Miss S Stretch v Ballymore Construction Services Ltd

Hello and welcome to PJH Law’s Case of the Week. This week, we look at the importance of ensuring that complaints of sexual harassment in the workplace are dealt with seriously. A failure by an employer to properly investigate allegations of sexual harassment could land them in hot water. Such behaviour is likely to breach [...]

Whistleblowing and Public Interest

Hello and welcome to PJH Law’s case of the week. This week we’re going to be taking a look at whistleblowing. Particularly, the requirement that the employee had a reasonable belief that their disclosure was “in the public interest”. Law When considering the importance of this requirement, it is helpful to have a bit of [...]

By |2021-03-23T11:38:29+00:00February 26th, 2021|Case of the Week - Blog, WhistleBlowing|0 Comments

Allay Ltd (UK) v Mr S Gehlen

This week's case is an important one for businesses who are seeking to reduce potential liability in the respect of the actions of their employees and workers. In essence, the EAT have said that any diversity and equality training that has gone "stale" and out of date will not allow an employer to argue that they [...]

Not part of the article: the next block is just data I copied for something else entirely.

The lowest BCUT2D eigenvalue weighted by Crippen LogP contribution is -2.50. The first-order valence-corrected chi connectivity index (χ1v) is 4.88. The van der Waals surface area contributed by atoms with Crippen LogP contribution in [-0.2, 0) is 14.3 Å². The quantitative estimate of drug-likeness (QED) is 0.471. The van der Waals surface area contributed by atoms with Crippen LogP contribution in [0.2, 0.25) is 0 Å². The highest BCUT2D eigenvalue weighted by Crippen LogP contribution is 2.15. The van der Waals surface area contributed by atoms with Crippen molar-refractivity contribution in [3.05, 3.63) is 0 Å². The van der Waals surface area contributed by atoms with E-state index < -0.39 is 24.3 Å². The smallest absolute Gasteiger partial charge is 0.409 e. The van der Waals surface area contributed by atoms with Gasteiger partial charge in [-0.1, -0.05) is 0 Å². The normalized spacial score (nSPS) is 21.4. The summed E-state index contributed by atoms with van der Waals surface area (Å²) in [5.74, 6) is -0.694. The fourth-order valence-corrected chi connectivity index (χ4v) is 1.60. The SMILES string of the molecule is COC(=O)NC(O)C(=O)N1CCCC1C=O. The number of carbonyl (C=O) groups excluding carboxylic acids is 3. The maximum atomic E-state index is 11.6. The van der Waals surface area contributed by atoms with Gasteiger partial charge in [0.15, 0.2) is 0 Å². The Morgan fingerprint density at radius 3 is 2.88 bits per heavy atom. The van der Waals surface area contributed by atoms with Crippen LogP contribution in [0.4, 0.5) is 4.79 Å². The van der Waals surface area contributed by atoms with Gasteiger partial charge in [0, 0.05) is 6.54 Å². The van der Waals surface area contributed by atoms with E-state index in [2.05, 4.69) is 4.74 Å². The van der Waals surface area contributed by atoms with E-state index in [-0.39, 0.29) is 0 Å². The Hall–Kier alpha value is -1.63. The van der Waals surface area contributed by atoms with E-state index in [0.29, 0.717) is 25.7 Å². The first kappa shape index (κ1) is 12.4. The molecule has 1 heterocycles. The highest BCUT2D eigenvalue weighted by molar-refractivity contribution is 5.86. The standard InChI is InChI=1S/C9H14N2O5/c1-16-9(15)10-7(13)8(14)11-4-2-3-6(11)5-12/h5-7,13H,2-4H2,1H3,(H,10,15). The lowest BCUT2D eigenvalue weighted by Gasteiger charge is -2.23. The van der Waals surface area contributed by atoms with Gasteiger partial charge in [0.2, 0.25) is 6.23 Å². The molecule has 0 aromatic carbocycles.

Cumming v British Airways plc

This case looks at how indirect discrimination cases are brought and determined. The firm’s Principal calls direct discrimination blatant discrimination and indirect discrimination latent discrimination. Latent discrimination is where apparently neutral requirements are put in place but on further examination those requirements impact one sex or race more than others. Those requirements need to be [...]

Chief Constable of Devon and Cornwall Police v Mrs N Town

This case looks at what constitutes unfavourable treatment for a discrimination claim. More specifically, can treatment still be unfavourable if it precludes the employee from danger? Facts Mrs. Town was employed by Devon and Cornwall police as a police officer (on the ‘front line’ as a Response Officer). In November 2017 she informed her manager [...]

Heskett v Secretary of State for Justice

This case looks at in what circumstances indirectly discriminatory measures can be justified by employers and adds an interesting and relevant twist to the principle that generally employers can’t justify such policies by arguing that they cut costs. The Facts Mr. Heskett worked for the National Probation Service (NPS) as a Probation Officer. Owing to [...]

Steer v Stormsure Ltd

This week we look at a case to see if a big change to discrimination claims could be on the way. Introduction The EAT have recently handed down a judgement stating that the current impossibility of claiming interim relief in a discrimination claim is contrary to the European Convention on Human Rights (ECHR). Brexit will [...]

Lyfar-Cisse v Brighton And Sussex University Hospitals NHS Trust